I’ve read many good books this year. But, like last year (see “Best book of the year” for 2006), I want to point my readers to my favorite book that I’ve read this year.
My favorite book this year is Making a Meal of It: Rethinking the Theology of the Lord’s Supper by Ben Witherington. In this book, Witherington traces the scriptural and historical roots of the Lord’s Supper. He begins with Passover and other religious meals. He then discusses the Last Supper from the Synoptic Gospels and John. He describes the Eucharist in the early church writings, then in the medieval writings as the Supper became the Mass. He ends by describing the various views of Christ’s presence in the Supper.
I primarily like this book because of Witherington’s focus on unity through the Supper. Consider this paragraph near the end of the book:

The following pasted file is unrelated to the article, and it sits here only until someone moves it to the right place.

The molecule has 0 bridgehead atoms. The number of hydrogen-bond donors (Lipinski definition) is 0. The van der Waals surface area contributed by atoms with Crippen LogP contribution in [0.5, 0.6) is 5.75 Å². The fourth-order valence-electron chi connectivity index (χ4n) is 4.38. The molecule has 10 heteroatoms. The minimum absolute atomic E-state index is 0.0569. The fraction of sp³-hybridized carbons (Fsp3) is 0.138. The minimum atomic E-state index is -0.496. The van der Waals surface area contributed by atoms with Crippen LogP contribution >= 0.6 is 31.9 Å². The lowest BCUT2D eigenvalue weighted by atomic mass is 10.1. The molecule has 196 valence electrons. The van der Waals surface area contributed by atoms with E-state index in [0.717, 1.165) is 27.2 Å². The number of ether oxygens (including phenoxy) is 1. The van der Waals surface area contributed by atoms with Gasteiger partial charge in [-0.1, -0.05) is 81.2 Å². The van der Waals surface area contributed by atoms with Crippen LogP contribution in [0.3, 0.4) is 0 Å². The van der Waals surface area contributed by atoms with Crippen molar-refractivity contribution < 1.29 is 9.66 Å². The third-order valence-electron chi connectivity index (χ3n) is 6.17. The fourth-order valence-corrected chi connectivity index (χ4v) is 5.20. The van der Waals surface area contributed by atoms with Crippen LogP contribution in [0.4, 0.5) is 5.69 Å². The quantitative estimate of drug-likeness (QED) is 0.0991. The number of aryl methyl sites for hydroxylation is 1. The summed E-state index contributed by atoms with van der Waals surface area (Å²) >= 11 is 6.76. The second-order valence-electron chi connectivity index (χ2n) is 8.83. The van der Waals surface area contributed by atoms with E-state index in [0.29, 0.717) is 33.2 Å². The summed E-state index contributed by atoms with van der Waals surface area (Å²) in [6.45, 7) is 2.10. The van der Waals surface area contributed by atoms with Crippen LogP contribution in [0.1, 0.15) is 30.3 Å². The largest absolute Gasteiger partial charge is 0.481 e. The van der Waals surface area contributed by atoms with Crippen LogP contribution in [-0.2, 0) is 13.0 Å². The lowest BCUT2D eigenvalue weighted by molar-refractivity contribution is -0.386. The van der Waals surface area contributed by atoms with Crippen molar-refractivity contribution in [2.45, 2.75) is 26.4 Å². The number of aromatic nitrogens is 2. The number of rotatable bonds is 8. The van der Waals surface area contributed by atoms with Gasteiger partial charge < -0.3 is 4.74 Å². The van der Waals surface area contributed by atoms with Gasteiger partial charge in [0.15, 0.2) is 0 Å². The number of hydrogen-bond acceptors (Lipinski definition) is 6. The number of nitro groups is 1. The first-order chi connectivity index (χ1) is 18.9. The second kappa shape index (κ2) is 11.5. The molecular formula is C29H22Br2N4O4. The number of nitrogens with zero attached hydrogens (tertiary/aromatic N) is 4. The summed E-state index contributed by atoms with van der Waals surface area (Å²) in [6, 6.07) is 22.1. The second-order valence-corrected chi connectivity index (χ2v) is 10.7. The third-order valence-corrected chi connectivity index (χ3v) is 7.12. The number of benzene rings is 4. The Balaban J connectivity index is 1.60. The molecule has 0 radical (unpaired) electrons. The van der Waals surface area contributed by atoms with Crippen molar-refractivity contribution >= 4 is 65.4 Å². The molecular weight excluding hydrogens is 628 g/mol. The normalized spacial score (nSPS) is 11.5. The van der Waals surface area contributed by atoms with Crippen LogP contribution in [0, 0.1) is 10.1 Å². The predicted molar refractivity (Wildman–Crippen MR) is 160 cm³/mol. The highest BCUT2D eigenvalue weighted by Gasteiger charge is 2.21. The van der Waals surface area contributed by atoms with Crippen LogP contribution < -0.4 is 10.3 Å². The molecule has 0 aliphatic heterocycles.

The Lord’s Supper was originally used as a destratifying tool by Paul. He wanted less hierarchy and pecking order, and more equality amongst the participants. One wonders indeed how happy he would be that in so many Christian contexts today the meal is controlled by clerics who not only control and perform the ritual, but usually serve themselves first, ignoring the complaint of Paul about the well-to-do and poor in Corinth! Protestants like to say we all stand on level ground at the cross, for we are all equal at the foot of the cross. I would add we are all supposed to be equal when we kneel or sit at the Lord’s Table as well. The leveling effect of the Meal needs to come more into play in some quarters these days. (pg 140-141)
I’m glad that Witherington, among others, is calling believers back to a fellowship meal that reminds us both of the death of Christ and our unity with one another.
If you’re interested, here are two posts that I wrote after being inspired by certain sections of this book:
So, what was the best book that you read in 2007?